serve/dispatch provides a default 404 handler that it uses when it cannot find a matching rule. Test this by going to "http://localhost:8000/foo" in your browser.

2.2 Define some controllers

The Controller not defined error pages above are appearing because there are no define-controller statements for our controllers. We will write a define-controller statement for review-post now. Create a directory "blog/controllers" and in it a file called "blog/controllers/posts.ss". Edit this file and type in the following:

  #lang scheme/base
  (require (planet untyped/dispatch)
  ; request string -> html-response
  (define-controller (review-post request slug)
  `(html (head (title ,slug))
         (body (h1 "You are viewing " ,(format "~s" slug))
               (p "And now for some content..."))))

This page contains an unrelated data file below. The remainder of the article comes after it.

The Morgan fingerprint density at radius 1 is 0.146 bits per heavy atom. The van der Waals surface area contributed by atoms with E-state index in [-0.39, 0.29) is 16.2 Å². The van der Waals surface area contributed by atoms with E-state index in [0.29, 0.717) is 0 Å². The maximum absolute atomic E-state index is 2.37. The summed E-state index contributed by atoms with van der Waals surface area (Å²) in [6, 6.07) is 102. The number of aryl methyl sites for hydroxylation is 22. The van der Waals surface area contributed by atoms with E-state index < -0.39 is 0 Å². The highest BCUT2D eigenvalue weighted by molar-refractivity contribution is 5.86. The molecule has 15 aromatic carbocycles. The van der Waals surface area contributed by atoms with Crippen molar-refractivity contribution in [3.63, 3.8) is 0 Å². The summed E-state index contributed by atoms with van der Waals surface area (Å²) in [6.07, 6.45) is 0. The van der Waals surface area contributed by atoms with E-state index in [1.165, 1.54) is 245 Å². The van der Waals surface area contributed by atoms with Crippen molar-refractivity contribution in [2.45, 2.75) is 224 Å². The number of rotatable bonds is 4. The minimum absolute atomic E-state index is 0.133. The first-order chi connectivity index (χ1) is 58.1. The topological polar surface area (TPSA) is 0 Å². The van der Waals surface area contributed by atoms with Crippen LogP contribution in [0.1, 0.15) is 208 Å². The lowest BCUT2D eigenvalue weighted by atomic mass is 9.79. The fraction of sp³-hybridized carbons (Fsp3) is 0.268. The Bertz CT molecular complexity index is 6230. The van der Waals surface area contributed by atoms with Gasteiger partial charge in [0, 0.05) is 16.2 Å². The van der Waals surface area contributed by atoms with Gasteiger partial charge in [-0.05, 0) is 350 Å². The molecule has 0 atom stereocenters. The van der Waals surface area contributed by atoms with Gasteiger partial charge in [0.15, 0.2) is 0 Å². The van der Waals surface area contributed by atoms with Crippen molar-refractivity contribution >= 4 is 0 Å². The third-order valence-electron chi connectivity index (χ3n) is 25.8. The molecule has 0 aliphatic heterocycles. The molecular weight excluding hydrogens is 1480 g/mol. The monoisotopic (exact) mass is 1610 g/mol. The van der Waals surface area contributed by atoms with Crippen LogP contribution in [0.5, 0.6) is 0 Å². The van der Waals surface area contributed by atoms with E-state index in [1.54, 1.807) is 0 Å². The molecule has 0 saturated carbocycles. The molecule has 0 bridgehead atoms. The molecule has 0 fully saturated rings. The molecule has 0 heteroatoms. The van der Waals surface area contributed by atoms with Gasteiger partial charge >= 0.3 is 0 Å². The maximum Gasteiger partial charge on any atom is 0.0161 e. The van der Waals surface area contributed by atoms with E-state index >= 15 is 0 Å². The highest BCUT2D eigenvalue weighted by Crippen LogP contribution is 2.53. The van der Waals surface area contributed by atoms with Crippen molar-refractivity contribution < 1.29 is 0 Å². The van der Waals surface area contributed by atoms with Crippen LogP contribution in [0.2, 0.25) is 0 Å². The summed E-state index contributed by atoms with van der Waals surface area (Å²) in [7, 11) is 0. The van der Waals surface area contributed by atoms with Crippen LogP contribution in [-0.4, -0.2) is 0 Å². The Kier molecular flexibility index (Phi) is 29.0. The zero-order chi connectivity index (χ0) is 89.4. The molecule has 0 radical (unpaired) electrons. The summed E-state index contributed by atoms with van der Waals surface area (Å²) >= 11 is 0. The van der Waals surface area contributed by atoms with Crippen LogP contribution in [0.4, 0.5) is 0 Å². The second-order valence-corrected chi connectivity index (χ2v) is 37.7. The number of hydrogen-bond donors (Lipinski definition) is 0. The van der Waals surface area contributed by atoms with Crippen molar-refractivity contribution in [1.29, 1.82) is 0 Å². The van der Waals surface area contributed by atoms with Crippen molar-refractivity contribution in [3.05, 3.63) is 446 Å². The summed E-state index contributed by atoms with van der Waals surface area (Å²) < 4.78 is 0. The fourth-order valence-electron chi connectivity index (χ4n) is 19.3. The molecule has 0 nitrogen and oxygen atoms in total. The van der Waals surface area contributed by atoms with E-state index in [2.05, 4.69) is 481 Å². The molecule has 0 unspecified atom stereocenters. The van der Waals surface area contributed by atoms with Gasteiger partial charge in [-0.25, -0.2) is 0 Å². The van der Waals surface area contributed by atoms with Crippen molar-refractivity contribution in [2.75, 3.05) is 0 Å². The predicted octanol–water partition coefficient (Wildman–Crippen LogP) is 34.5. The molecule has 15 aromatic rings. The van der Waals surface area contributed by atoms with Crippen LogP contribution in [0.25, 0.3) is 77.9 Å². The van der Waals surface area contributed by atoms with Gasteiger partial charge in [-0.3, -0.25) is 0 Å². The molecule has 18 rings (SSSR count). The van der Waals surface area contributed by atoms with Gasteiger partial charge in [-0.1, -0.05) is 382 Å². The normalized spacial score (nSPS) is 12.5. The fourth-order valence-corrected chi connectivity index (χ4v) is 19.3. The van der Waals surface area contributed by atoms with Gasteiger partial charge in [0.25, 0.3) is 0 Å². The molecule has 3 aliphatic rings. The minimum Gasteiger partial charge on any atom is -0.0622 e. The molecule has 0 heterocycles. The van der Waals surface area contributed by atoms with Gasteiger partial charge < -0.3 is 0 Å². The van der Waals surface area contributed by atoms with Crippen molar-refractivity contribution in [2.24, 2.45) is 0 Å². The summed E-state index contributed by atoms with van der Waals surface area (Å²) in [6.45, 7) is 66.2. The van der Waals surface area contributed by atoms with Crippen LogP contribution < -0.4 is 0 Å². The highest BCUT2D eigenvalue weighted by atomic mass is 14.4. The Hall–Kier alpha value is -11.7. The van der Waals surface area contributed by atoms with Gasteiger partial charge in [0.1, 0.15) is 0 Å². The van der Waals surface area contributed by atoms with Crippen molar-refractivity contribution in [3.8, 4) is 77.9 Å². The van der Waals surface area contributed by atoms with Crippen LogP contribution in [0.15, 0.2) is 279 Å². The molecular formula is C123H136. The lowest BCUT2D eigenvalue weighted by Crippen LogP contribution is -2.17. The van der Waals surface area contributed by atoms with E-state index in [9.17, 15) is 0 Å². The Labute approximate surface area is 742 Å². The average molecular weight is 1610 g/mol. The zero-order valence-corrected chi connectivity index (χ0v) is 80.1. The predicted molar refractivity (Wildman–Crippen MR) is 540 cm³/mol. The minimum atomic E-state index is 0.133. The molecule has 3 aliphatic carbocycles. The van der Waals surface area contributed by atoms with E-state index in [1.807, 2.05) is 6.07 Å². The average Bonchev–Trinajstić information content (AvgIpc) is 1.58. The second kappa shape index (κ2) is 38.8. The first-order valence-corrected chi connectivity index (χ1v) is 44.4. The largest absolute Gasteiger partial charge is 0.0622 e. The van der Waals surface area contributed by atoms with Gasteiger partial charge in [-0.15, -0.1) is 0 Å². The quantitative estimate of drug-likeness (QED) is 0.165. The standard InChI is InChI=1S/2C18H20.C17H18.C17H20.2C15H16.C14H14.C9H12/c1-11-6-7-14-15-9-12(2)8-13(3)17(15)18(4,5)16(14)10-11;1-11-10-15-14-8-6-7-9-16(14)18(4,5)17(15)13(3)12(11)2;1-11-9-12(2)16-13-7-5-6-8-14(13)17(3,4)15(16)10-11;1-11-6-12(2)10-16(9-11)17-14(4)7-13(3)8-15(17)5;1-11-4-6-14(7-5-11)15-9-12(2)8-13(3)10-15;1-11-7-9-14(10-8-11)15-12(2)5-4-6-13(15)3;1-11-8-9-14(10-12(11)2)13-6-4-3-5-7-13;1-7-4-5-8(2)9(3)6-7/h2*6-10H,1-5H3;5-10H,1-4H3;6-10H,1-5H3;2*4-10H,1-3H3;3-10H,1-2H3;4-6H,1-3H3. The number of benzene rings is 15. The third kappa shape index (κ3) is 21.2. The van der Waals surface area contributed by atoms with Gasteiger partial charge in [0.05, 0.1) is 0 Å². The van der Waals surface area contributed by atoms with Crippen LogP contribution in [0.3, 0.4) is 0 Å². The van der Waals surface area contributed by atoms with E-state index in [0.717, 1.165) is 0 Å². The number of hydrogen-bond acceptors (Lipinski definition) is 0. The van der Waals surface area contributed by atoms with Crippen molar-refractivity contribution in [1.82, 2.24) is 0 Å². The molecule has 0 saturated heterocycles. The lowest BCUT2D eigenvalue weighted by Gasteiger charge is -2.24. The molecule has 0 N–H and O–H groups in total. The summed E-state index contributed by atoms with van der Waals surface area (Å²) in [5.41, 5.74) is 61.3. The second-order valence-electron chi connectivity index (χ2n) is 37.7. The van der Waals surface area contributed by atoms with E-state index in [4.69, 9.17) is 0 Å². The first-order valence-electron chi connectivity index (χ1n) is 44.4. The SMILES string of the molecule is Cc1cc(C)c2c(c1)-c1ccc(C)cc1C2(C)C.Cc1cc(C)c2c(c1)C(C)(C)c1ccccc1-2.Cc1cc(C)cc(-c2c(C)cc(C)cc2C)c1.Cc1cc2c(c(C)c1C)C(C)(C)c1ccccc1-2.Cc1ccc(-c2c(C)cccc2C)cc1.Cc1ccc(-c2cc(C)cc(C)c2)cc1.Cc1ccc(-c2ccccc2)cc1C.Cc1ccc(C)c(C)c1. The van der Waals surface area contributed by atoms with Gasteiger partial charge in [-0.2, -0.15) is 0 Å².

We need to make sure "posts.ss" gets executed so that this definition gets loaded into blog. To do this, add an extra clause to the require statement in "run.ss" so that it reads:

  (require (planet untyped/dispatch)

Now re-run the application and go to "http://localhost:8000/posts/hello-world" in your browser. You should see the web page we just created.

2.3 Insert links from one controller to another

Now that we are able to write controllers and dispatch to them, we need to know how to create links from one controller to another. Dispatch lets us do this without having to remember the URL structure of the site. Return to "blog/controllers/posts.ss" and add the following code for the index controller:

  ; request -> html-response
  (define-controller (index request)
    `(html (head (title "Index"))
           (body (h1 "Index")
                 (ul ,@(map index-item-html
                            (list "post1"
  ; string -> html
  (define (index-item-html slug)
    `(li (a ([href ,(controller-url review-post slug)])
            "View " ,(format "~s" slug))))

In this code, the index controller is generating a list of posts using a helper procedure called index-item-html. index-item-html is using a procedure from Dispatch called controller-url to create URLs that point to review-post. controller-url takes as its arguments the controller to link to and the values of any URL pattern arguments: note that there is no request argument.